There is an excellent article written by Eric S. Raymond entitled Ethics from the Barrel of a Gun: What Bearing Weapons Teaches us about the Good Life. Written in 2006, I’m surprised that I haven’t seen it floating around the internet before now.
Raymond begins his treatise thus:
There is nothing like having your finger on the trigger of a gun to reveal who you really are. Life or death in one twitch — ultimate decision, with the ultimate price for carelessness or bad choices.
It is a kind of acid test, an initiation, to know that there is lethal force in your hand and all the complexities and ambiguities of moral choice have fined down to a single action: fire or not?
He then proceeds to list and define four essential lessons which can be learned from owning and using a gun.
I would highly recommend a complete read of the paper. In fact it wouldn’t hurt to re-read it on a regular basis.
Although the article doesn’t speak specifically to the issue of hunting, the premise that a person’s moral and ethical character is reflected in how he responds to the responsibilities inherent in the ownership and use of a firearm makes a stronger argument for the value of the hunt than those arguing as to it’s worth as a conservation tool or the traditional procurement of food.
A hunter knows the capabilities of the gun that he carries and that death is real and permanent. It is not a video game that can be re-started from a keyboard. He learns the responsibility of knowing his target and the ethics of a clean kill. And he knows that if he acts carelessly and without thought, there are consequences.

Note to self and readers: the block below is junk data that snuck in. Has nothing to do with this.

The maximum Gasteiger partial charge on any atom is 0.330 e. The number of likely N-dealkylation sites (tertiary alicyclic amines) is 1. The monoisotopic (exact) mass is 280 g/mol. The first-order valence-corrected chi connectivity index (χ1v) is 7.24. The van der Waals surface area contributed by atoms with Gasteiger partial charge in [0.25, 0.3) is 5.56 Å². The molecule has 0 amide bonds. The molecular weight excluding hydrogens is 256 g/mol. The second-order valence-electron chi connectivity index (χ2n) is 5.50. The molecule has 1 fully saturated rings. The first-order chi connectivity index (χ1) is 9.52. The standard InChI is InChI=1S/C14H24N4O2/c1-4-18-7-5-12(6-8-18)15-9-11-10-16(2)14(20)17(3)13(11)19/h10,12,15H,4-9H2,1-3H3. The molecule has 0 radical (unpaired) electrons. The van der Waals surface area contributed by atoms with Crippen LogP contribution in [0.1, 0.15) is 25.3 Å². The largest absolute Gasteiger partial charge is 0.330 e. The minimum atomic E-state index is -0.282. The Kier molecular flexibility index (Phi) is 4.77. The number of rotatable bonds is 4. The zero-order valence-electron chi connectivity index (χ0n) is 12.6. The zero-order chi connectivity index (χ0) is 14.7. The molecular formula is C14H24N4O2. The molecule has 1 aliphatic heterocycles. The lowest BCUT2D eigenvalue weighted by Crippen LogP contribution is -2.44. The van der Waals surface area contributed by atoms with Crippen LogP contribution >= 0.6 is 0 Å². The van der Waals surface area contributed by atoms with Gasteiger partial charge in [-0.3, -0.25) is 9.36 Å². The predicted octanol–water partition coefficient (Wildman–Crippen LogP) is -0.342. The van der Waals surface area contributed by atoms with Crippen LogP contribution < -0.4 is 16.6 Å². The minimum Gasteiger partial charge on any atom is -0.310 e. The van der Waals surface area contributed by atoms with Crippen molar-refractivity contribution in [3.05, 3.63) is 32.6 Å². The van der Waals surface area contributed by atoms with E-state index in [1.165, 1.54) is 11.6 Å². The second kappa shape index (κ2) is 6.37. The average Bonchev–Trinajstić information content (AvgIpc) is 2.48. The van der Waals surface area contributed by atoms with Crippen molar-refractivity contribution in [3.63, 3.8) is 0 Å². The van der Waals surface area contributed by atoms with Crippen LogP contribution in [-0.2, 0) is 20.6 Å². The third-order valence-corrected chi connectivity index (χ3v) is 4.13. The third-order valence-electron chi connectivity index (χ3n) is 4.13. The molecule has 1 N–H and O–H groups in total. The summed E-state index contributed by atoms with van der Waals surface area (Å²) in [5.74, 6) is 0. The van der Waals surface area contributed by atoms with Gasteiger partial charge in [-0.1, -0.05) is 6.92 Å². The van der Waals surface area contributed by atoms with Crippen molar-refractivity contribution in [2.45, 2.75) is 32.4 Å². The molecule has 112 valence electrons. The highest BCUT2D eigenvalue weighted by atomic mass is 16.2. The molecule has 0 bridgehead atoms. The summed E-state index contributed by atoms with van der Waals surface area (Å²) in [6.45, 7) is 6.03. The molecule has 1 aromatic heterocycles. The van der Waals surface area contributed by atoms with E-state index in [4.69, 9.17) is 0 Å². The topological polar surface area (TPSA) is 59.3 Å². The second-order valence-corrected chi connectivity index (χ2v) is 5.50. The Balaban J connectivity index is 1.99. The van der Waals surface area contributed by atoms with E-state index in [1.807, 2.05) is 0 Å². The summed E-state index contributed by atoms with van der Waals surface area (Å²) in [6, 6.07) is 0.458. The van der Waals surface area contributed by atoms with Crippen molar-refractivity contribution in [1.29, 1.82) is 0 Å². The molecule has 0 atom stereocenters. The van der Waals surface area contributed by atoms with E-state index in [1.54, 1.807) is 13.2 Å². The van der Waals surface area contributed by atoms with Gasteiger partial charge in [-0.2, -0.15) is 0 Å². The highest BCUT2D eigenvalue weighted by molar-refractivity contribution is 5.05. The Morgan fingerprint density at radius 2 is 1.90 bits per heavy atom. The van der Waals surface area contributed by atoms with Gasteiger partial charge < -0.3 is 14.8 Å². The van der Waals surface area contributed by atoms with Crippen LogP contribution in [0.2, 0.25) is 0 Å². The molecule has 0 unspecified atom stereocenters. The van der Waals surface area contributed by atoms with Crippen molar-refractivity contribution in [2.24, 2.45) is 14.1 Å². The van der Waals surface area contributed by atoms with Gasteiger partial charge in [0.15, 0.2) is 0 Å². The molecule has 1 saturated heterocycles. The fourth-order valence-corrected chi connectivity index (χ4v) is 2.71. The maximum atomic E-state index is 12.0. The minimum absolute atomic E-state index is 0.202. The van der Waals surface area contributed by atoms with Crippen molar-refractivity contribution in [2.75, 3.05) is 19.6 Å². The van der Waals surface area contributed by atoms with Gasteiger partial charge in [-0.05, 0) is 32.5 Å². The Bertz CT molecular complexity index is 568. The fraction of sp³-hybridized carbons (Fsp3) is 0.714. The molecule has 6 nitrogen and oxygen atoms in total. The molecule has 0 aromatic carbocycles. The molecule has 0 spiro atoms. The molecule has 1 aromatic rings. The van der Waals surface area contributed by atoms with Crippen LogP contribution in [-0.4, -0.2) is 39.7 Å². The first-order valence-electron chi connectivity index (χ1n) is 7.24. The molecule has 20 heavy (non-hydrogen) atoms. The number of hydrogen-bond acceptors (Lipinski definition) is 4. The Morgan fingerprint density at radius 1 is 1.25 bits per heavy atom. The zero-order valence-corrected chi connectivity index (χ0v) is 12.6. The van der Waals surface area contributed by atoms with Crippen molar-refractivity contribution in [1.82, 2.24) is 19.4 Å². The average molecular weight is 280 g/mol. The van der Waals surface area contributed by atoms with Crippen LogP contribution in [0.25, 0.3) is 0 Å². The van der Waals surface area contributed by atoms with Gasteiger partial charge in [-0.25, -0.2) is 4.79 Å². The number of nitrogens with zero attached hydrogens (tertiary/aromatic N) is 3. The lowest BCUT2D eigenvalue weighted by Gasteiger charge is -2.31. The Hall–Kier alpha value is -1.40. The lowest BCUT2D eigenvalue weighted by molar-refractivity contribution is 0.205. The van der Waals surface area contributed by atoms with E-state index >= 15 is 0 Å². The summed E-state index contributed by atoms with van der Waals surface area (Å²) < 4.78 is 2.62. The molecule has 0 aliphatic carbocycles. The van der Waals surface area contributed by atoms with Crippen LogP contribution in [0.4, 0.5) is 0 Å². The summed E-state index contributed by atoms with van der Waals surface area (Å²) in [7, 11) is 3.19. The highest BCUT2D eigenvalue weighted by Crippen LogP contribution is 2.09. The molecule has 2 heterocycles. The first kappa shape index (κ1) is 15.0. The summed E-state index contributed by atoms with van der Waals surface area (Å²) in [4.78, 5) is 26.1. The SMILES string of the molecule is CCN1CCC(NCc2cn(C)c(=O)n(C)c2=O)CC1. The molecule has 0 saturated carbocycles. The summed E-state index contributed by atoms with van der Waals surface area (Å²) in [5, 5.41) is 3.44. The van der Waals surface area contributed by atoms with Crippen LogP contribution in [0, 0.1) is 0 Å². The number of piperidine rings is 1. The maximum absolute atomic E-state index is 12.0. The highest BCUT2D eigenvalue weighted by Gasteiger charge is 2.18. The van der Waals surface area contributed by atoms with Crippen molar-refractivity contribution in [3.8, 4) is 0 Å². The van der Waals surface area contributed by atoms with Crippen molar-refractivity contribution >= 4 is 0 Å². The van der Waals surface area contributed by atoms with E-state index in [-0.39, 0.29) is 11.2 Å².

Admittedly, there are those who never learn these lessons. Either deliberately or through lack of intellect or interest they misuse their tools. In my experience they are in the minority and if known, should be avoided at all cost.
The lessons learned from handling a firearm extend as well to competitive shooting, where the intent is not to kill, but to merely punch a hole in a paper target. But it has the value of teaching discipline and self control. And even on the shooting range the person holding the gun understands the potential tragedy of a careless moment. He knows the deadly capability of the instrument he holds and he handles himself accordingly.
The responsible gun owner develops insights into his ethical and moral responsibilities that are not always apparent to those who deprive themselves of that opportunity.
Eric Raymond says it far better than I ever could.
Nothing most of us will ever do combines the moral weight of life-or-death choice with the concrete immediacy of the moment as thoroughly as the conscious handling of instruments deliberately designed to kill. As such, there are lessons both merciless and priceless to be learned from bearing arms — lessons which are not merely instructive to the intellect but transformative of one’s whole emotional, reflexive, and moral character.